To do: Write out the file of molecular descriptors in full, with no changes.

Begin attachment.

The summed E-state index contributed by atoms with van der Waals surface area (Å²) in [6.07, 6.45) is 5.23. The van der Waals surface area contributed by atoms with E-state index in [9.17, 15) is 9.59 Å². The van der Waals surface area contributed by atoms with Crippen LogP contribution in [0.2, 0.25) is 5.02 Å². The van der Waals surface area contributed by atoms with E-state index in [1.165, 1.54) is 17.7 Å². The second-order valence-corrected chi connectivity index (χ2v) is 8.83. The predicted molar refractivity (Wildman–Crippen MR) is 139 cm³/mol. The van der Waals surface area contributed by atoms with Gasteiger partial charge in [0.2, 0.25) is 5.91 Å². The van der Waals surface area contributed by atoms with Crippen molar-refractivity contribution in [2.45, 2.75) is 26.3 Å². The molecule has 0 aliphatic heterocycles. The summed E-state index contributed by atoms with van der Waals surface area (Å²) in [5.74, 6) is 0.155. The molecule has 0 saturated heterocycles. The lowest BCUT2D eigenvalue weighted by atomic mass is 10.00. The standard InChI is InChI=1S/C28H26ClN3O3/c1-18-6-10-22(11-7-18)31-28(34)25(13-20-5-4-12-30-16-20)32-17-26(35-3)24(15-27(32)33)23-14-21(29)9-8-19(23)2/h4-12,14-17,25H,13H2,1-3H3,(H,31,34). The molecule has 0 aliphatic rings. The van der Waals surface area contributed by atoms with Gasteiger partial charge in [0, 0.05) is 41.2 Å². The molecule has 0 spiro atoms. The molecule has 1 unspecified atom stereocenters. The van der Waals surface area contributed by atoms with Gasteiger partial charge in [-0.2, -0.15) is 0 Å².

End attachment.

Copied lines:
The summed E-state index contributed by atoms with van der Waals surface area (Å²) in [6.07, 6.45) is 5.23. The van der Waals surface area contributed by atoms with E-state index in [9.17, 15) is 9.59 Å². The van der Waals surface area contributed by atoms with Crippen LogP contribution in [0.2, 0.25) is 5.02 Å². The van der Waals surface area contributed by atoms with E-state index in [1.165, 1.54) is 17.7 Å². The second-order valence-corrected chi connectivity index (χ2v) is 8.83. The predicted molar refractivity (Wildman–Crippen MR) is 139 cm³/mol. The van der Waals surface area contributed by atoms with Gasteiger partial charge in [0.2, 0.25) is 5.91 Å². The van der Waals surface area contributed by atoms with Crippen molar-refractivity contribution in [2.45, 2.75) is 26.3 Å². The molecule has 0 aliphatic heterocycles. The summed E-state index contributed by atoms with van der Waals surface area (Å²) in [5.74, 6) is 0.155. The molecule has 0 saturated heterocycles. The lowest BCUT2D eigenvalue weighted by atomic mass is 10.00. The standard InChI is InChI=1S/C28H26ClN3O3/c1-18-6-10-22(11-7-18)31-28(34)25(13-20-5-4-12-30-16-20)32-17-26(35-3)24(15-27(32)33)23-14-21(29)9-8-19(23)2/h4-12,14-17,25H,13H2,1-3H3,(H,31,34). The molecule has 0 aliphatic rings. The van der Waals surface area contributed by atoms with Gasteiger partial charge in [0, 0.05) is 41.2 Å². The molecule has 0 spiro atoms. The molecule has 1 unspecified atom stereocenters. The van der Waals surface area contributed by atoms with Gasteiger partial charge in [-0.2, -0.15) is 0 Å².